Subject: Varieties doing well in NH Replies: 26
Posted By: udaman Views: 1,944
Thanks, Kerry, for posting.  I'll have to start my wish list for next season.

I just picked a few Atreano today, and we'll have them for dessert tonight.  I might get a few more ripe figs if the weather stays mild next week.  Hoping I get some ripe VdB and MBVS.

Subject: Winter of 2012 Replies: 22
Posted By: udaman Views: 1,642
I wonder why the call it HOTlanta?

Subject: Winter of 2012 Replies: 22
Posted By: udaman Views: 1,642
I feel for you to, daygrower.  I don't know how you live with so many gators, snakes and insects.

Subject: What else do you grow? Replies: 106
Posted By: udaman Views: 9,150

Rhubarb loves manure, lots of it.  It is a very heavy feeder and I give it all the aged horse manure I can find.  Once you build up the soil for a few years, you can slack off for awhile, but not completely.  Keep adding organic material to your rhubarb bed and they'll reward you.  If they start looking weak, and not producing much leaves, then it's time to add more manure.  Good luck.

Subject: Winter of 2012 Replies: 22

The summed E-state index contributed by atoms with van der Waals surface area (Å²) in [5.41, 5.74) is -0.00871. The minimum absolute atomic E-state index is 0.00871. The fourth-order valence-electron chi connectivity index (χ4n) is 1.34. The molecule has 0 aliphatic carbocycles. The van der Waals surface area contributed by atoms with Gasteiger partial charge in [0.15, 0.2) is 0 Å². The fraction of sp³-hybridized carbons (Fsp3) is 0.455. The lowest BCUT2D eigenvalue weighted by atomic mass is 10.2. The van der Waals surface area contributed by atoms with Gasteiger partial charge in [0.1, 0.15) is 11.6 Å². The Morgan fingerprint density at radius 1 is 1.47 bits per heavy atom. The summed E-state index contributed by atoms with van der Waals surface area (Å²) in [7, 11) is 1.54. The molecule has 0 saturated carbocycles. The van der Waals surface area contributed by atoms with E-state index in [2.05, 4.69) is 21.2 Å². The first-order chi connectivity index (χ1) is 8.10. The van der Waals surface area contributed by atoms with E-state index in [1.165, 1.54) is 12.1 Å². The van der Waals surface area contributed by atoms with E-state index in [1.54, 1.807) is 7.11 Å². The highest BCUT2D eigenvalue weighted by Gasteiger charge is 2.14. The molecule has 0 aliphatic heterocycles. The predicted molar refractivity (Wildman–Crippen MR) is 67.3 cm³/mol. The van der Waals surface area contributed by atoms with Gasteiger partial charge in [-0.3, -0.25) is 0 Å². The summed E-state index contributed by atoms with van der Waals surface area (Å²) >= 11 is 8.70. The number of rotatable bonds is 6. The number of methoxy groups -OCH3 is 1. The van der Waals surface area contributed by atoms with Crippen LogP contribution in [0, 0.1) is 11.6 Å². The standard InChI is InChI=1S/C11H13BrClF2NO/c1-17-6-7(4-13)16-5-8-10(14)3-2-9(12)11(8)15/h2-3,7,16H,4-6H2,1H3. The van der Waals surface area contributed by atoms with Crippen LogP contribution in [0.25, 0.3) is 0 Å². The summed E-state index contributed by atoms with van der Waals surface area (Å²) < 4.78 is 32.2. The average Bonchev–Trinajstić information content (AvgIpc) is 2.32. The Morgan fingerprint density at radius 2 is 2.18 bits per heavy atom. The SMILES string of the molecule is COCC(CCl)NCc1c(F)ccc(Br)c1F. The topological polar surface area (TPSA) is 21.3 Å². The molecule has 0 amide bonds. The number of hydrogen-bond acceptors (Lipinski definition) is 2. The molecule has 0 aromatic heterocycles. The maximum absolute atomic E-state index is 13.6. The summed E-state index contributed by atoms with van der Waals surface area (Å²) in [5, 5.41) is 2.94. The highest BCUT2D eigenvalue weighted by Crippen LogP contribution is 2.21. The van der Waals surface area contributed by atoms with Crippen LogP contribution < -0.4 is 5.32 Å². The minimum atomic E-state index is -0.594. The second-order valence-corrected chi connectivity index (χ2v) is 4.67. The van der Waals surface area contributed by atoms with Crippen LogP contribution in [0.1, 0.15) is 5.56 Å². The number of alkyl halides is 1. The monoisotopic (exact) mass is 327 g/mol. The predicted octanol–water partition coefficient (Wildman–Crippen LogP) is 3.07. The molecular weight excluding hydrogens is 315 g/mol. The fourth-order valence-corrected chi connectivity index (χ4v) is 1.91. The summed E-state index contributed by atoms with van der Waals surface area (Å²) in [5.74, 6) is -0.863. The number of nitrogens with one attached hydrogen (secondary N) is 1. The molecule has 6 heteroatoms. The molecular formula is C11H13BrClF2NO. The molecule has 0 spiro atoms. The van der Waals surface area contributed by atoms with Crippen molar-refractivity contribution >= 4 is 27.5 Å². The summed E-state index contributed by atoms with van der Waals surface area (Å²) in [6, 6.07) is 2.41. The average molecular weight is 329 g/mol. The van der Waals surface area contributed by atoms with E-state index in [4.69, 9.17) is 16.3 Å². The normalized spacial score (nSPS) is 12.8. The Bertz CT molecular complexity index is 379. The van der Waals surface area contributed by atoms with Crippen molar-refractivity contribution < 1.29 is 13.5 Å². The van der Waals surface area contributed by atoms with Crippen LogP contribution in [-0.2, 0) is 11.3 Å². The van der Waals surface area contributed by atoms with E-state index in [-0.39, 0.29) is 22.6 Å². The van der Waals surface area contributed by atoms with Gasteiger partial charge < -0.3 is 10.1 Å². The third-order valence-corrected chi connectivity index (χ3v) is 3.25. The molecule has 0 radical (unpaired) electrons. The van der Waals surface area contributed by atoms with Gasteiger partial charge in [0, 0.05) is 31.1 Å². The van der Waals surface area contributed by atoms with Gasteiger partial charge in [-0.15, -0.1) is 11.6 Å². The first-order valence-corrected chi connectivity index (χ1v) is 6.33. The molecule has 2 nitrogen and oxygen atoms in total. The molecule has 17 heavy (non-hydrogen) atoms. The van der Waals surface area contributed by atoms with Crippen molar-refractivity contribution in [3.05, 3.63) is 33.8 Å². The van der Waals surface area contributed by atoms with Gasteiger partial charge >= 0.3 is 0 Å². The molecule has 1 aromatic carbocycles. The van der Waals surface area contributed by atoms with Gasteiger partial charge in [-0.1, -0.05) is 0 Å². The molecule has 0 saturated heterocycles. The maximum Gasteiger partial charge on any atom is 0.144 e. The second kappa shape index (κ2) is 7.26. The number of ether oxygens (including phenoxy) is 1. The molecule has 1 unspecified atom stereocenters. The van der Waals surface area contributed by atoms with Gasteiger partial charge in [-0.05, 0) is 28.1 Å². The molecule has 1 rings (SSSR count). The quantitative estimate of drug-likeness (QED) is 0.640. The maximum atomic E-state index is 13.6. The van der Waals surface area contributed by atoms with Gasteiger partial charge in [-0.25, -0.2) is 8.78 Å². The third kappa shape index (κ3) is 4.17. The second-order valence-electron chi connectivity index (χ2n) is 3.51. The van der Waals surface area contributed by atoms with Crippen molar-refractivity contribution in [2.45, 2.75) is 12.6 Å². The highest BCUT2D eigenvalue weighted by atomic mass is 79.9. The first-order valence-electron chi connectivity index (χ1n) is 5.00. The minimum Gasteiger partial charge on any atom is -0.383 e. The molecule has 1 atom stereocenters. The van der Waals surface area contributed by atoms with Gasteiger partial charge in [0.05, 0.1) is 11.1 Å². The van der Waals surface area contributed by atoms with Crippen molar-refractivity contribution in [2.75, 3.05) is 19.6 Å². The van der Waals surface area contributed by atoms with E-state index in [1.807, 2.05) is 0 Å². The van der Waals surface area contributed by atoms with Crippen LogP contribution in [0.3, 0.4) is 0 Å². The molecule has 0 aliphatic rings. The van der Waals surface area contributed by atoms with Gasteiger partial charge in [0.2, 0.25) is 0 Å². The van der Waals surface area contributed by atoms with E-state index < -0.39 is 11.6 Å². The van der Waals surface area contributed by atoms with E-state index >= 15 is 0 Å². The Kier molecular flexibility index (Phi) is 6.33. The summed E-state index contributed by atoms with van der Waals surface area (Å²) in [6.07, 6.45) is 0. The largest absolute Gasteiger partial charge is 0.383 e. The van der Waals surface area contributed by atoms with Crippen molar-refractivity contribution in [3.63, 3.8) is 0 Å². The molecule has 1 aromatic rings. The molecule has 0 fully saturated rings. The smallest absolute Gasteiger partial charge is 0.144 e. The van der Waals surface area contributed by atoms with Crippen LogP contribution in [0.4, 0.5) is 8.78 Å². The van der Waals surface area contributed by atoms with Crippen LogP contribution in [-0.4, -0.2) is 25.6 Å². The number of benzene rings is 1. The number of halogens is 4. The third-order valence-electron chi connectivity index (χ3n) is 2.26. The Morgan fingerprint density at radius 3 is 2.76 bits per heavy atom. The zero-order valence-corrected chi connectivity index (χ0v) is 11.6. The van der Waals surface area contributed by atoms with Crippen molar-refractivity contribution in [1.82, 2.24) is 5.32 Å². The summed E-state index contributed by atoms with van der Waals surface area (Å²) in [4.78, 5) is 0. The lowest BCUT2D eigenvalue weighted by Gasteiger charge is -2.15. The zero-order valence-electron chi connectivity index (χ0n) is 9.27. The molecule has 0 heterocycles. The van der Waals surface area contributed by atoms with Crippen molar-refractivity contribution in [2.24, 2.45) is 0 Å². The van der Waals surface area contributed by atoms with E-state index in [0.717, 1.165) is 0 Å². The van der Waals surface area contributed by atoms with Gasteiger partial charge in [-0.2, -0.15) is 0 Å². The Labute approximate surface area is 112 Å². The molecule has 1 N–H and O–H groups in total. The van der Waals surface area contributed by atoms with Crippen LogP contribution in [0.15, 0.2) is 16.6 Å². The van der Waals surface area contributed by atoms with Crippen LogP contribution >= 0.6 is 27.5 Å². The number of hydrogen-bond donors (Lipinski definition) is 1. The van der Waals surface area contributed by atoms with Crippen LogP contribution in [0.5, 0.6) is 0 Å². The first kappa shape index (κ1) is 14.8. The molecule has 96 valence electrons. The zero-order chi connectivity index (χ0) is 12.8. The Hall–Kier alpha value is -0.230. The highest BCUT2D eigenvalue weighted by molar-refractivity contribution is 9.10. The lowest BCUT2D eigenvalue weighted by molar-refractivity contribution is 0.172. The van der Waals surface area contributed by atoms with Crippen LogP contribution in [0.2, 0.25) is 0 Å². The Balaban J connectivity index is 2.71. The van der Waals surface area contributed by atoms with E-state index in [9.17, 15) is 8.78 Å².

Posted By: udaman Views: 1,642
I look at all these nature signs as pure fun.  They may or may not be true predictors of the weather, but they are a tradition and they're fun to pass down to the kids.

Subject: Winter of 2012 Replies: 22
Posted By: udaman Views: 1,642
The wooly bear caterpillars have a wide brown stripe this fall.  That means a milder than normal winter in New England.  Here's a link to the woolly bears

Some of my ash trees are loaded with seeds, and the acorns are heavy this year too.  That usually means a hard winter ahead.

So we have one tale on each side of the prediction.  Time will tell.

Subject: What else do you grow? Replies: 106
Posted By: udaman Views: 9,150
Sara, I see you grow elderberry.  I too grow them, but I'm raising them to provide the local deer herd with dessert.  I can't seem to keep deer away from them.  I absolutely love elderberry jam, on venison.

My veggie garden has gotten smaller and smaller each year, but I still manage to grow some herbs.  Horseradish, rhubarb, mints, lemon balm and such.  I'm about to plant my fall garlic next week.

I also grow a few pear and apple trees.